Christian Origins and the Language of the Kingdom of God

Christian Origins and the Language of the Kingdom of God

Christian Origins and the Language of the Kingdom of God

Christian Origins and the Language of the Kingdom of God

Synopsis

Traditionally, scholars have traced the origin of Christianity to a single source -- the kingdom of God as represented in the message of the historical Jesus. Through a rhetorical critical analysis of one of the most important texts in early Christian literature (the Beelzebul controversy), Michael L. Humphries addresses the issue of Christian origins, demonstrating how the language of the kingdom of God is best understood according to its locative or taxonomic effect where the demarcation of social and cultural boundaries contributes to the emergence of this new social foundation.

Humphries focuses on the Beelzebul controversy because the text plays a significant role in the history of New Testament scholarship; it is one of the few texts frequently regarded as a key to the interpretation of Jesus's understanding of the kingdom of God and thus a point of significant contention in the scholarly debate.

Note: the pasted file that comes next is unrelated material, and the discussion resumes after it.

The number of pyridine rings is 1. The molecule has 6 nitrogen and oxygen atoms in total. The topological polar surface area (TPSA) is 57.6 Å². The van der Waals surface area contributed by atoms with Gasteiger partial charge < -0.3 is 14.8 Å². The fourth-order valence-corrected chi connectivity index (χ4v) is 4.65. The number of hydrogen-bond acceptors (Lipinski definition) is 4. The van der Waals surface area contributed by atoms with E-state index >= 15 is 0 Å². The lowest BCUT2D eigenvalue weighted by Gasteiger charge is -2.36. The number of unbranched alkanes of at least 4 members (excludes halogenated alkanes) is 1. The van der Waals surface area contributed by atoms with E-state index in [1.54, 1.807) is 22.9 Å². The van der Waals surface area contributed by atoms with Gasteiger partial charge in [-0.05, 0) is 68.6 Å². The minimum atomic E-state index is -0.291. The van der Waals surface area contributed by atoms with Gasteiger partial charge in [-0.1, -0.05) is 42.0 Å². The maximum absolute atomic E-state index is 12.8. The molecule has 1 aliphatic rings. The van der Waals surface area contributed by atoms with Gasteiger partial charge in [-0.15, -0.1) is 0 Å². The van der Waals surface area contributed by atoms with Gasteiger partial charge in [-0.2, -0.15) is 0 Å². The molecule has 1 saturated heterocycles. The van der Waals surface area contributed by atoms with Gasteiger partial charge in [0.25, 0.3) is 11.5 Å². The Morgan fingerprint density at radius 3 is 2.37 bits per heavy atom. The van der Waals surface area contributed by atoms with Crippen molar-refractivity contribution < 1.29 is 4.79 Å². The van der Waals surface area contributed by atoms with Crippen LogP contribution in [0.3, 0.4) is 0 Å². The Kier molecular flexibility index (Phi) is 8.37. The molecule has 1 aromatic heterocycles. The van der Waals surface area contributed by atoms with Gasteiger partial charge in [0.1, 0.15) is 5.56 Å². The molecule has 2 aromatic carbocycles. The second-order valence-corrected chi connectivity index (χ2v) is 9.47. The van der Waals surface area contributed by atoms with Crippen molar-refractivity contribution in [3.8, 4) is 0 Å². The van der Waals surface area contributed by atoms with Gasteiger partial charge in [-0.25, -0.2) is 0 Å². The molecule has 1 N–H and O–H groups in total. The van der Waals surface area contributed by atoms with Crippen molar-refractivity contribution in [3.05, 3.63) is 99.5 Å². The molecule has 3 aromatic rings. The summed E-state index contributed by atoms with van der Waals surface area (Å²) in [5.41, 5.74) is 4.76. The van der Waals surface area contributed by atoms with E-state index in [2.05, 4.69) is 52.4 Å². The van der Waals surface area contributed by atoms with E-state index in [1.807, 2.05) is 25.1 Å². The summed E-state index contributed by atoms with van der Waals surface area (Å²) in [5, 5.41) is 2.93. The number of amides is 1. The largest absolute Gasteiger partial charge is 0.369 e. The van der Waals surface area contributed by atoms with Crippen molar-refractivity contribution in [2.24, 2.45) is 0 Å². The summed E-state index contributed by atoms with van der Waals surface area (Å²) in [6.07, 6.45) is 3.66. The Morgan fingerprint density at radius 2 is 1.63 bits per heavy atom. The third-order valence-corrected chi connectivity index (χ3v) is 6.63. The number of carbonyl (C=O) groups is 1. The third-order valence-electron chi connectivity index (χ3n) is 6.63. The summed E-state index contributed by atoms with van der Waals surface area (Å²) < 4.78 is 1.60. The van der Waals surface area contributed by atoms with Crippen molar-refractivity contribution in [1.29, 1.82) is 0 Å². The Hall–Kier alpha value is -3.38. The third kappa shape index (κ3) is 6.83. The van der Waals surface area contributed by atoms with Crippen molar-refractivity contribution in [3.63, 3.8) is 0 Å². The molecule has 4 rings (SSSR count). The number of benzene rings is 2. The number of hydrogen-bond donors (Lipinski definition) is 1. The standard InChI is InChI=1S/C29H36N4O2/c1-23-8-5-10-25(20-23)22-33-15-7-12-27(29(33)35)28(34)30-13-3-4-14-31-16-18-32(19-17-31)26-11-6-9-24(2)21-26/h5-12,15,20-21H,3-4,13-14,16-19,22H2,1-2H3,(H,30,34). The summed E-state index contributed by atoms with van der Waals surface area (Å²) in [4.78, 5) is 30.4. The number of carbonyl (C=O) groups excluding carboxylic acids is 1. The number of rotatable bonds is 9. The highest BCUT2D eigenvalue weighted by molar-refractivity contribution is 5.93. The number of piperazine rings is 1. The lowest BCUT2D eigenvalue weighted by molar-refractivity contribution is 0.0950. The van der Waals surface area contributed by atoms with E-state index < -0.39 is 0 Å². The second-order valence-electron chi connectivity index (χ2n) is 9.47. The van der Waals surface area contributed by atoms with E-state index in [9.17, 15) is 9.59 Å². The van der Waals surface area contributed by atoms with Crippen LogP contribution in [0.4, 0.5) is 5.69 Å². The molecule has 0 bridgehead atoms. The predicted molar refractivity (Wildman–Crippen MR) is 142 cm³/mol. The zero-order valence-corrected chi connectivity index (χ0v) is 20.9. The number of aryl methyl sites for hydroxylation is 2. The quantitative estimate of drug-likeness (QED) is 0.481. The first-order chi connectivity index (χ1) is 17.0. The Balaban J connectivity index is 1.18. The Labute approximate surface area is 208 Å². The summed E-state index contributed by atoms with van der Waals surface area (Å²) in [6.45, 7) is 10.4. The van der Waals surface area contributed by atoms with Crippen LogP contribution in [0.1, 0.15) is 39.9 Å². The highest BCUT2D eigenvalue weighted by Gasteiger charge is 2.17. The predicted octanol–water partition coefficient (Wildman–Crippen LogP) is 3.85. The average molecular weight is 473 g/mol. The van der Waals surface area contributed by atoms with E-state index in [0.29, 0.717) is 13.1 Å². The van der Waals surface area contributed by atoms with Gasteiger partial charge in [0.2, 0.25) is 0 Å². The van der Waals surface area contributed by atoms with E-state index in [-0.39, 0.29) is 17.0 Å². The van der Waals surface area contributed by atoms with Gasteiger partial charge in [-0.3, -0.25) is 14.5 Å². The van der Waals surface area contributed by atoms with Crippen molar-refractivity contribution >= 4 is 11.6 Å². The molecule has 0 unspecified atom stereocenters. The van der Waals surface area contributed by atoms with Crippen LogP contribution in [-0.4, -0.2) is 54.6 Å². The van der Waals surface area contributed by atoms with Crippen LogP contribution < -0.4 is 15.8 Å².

The Beelzebul controversy exists in two versions -- Q and Mark -- and thereby allows the study to engage the import of the kingdom language at the point of juxtaposition between two distinct textual representations. This makes it possible to deal directly with the issue of the disparity of texts in the synoptic tradition. Humphries suggests that these two versions of the same controversy indicate two distinct social trajectories wherein the kingdom of God comes to mean something quite different in each case but that nevertheless they demonstrate a similarity in theoretical effect where the language contributes to the emergence of relatively distinct social formations.

Humphries establishes the Q and Markan versions of the Beelzebul controversy as relatively sophisticatedcompositions that are formally identified as elaborate chreiai (a literary form used in the teaching of rhetoric at the secondary and post-secondary level of Greco-Roman education) and that offer an excellent example of the rhetorical

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